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  /  COVID-19   /  Healthy Habits of Leading Remotely
In recent years there has been a definite shift in the management of performance and productivity away from the traditional rigid system of scheduled one-on-ones to a more fluid feedback process with regular adhoc and timely conversations
With the dramatic move to working remotely this  leadership style will pay dividends to those leaders who have embraced this more engaging style of leadership and communication. 

Don’t despair, however if your organisation is still utilising a more traditional approach, there are simple tweaks you can make to engage with your teams, albeit from afar. I would even go as far and say that our increased usage of video conferencing and team chats has provided us with the impetus most of us needed to test our flexibility as leaders and embrace managing a workforce whether it be through broader flexibility arrangements or the use of technology or both.

Working remotely has its challenges for leaders, even for the best of us. Maintaining a line of sight on productivity is vital and which can be harder for some roles than others. At Skildare we have probably talked more about this very topic than any other with our clients recently including how to make it a collaborative process and to enable your team to report on their week in broad terms (remember this is not about micro-management, but rather better communication).

However, if you take nothing else away from this article, please consider this – regular communication via phone and/or video platforms is essential. The time you give to your team as their leader is your greatest influence during these challenging times (and always).

Below I have also outlined brief, practical and effective leadership habits that will help leaders manage productivity and morale whilst leading remotely:

Regular face-to-face Communication

Schedule a regular one-on-one meeting with each of your direct reports at the same time every week. Use Outlook and resist the temptation to reschedule wherever possible.  Use video conferencing in preference to the phone. You will be able to engage with your team and read their mood and body language far better.

Set defined Weekly Goals

Goals will differ for each employee including how they may be required to report on them. With longer-term goals, agree on the specific outcomes to be achieved for the week. These goals should also include the support, if required, they will receive from you or the business.

Be realistic with your Expectations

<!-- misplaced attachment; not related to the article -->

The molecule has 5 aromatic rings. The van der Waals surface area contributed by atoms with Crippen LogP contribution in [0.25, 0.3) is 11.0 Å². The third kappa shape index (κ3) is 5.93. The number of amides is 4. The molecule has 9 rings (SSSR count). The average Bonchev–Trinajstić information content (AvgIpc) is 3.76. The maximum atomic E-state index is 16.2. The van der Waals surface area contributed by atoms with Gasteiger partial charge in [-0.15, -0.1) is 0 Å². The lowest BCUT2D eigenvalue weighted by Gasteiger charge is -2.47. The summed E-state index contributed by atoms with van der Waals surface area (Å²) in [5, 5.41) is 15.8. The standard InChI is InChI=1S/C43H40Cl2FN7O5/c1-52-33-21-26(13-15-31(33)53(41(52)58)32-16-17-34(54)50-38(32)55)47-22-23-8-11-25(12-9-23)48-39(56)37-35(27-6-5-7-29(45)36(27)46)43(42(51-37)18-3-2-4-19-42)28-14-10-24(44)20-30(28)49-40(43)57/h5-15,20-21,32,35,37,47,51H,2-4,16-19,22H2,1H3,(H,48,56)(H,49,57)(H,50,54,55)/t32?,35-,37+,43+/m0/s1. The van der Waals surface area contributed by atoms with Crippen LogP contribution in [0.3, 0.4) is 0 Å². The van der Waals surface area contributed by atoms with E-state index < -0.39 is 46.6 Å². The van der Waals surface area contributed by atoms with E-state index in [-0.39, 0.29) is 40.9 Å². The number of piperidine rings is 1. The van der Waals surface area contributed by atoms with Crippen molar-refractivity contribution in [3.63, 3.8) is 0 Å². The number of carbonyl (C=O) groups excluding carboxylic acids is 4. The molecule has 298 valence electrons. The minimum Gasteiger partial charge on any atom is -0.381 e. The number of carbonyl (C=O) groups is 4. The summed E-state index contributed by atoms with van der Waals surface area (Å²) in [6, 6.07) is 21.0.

Everything is not going to go perfectly every week because:

  • There are barriers working from home, such as sharing workspace with partners and children;
  • Hours of work may need to flex, especially whilst parents are required to keep their children away from school. Discuss and accommodate an agreed pattern of work if it differs from their ordinary hours of work. This ensures your communication and expectations can align with their working hours, not as a means to micro-manage.
  • Sometimes goals won’t be achieved – discuss why, and re-strategise on the following week’s goals. Flexible support and open communication will help minimise this happening too often.

Time Management and Deadlines

Where a goal has a hard deadline, that will be challenging to meet:

  • Provide guidance on time management strategies;
  • Let them know it is ok to turn emails and team chat off for a couple of hours to focus on the task at hand (provided they communicate this to relevant parties);
  • If your Award allows it and they are more focused early in the morning or later at night, be flexible to allow them to work during their peak productive times. Be mindful of your Award span of hours and penalties that may be applicable.

Capacity vs Workload

Workload/capacity when working remotely can be hard to gauge:

  • Ask your team to rate their capacity weekly;
  • It can provide an opportunity to allocate them more tasks or redistribute work;
  • If they are feeling over-tasked, seek to understand why and how you can assist;
  • Keep in mind in the early stages and whilst we all adjust, the ‘new normal’ is going to have a direct impact on the resilience of your team which may be reflected in their output and how they may react to the ever-changing landscape of the workplace.

Wellbeing & Mental Health

Take the time to check in to ask:

  • How are you coping?
  • How are you feeling?
  • What are your current stressors?
  • Ensure you have handy online resources and tools that you can provide that may assist with their mental health or domestic abuse situation;
  • Where workloads are reduced and it is causing them to feel overwhelmed, offer them to take annual leave to allow them to reset.

Workplace Rules and Setup

Normal workplace rules apply even when working from home.  This includes:

  • Working in accordance with company policies and procedures;
  • Working safely;
  • Meeting expectations;
  • Meeting deadlines;
  • Providing and receiving feedback both positive and constructive;
  • Actioning and/or participating in disciplinary action where required and appropriate.
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WRITTEN BY

Brooke Reynolds | General Manager